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Flanders Electicity from the Sea

Acronym: FlanSea

Institutes (6)  Top 
  • Universiteit Gent; Faculteit Ingenieurswetenschappen en Architectuur; Vakgroep Civiele Techniek; Afdeling Weg- en Waterbouw (AWW), more, partner
  • Universiteit Gent; Faculteit Ingenieurswetenschappen; Vakgroep Civiele Techniek; Afdeling Maritieme Techniek, more, partner
  • Ghent University; Faculty of Engineering; Department of Electrical Energy, Systems and Automation; Electrical energy laboratory research group (EELAB), more, partner
  • Universiteit Gent; Faculteit Ingenieurswetenschappen; Department of Materials Science & Engineering; Mechanics of Materials and Structures (MMS), more, partner
  • Port of Oostende, more, partner
  • Dredging, Environmental & Marine Engineering NV; D.E.M.E. Blue Energy (DBE), more, partner

The basic objective is to generate renewable energy and produce electricity at current (competitive) market prices. The first objective is to bring the cost price down to the same level as charged for other forms of offshore energy e.g. offshore wind generated energy.
Hence, the devices developed for the purpose need to be able to “catch” the energy generated by waves with the same efficiency and effectiveness and subsequently convert it into electrical power.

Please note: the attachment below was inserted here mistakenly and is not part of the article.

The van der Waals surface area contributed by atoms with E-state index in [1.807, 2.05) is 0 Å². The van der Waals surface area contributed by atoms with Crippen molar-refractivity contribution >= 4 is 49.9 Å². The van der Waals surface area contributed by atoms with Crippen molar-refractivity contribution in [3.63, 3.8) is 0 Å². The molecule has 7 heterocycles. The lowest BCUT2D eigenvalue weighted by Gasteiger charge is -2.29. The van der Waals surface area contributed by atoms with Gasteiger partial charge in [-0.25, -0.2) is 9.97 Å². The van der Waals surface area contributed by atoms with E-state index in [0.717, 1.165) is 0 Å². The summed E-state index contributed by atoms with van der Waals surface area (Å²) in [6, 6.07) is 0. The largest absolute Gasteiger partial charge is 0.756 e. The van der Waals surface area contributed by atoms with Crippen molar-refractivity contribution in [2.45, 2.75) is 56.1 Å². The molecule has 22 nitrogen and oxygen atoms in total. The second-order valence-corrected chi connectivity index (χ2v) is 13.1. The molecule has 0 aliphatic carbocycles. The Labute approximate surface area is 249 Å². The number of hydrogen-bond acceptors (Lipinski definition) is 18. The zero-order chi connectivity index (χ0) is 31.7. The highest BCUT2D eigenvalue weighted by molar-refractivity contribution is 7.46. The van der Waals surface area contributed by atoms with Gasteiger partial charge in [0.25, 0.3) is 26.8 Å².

In the development of the wave energy converters, the designers and developers have generally concentrated their efforts on marine areas distinguished by outsized wave actions, meaning zones that produce excessive wave energy. Such marine zones are, however, also breeding grounds for major violent storms. These storm waves bring large pressures to bear on the wave energy converters, thus placing high demands on the structural strength of these devices. Their resistance to such extreme conditions, called their ‘survivability’, is therefore as crucial as their efficiency.

The development, construction and the secure anchorage of a device that can sustain the barrage of major storms without suffering damage not only affects the cost price, it also has to prove technically feasible!

Experiences with a string of failures of large converters under violent storm conditions call for a cautious approach. The FlanSea converters therefore are meant for use in marine areas in more moderate wave climate zones, such as, for example, the southern part of the North Sea.

The team’s ultimate objective is the development and production of robust and efficient wave energy converters suited for use in a moderate wave climate and cosst-effective in mass production with other renewable energy sources, such as offshore wind generated energy.

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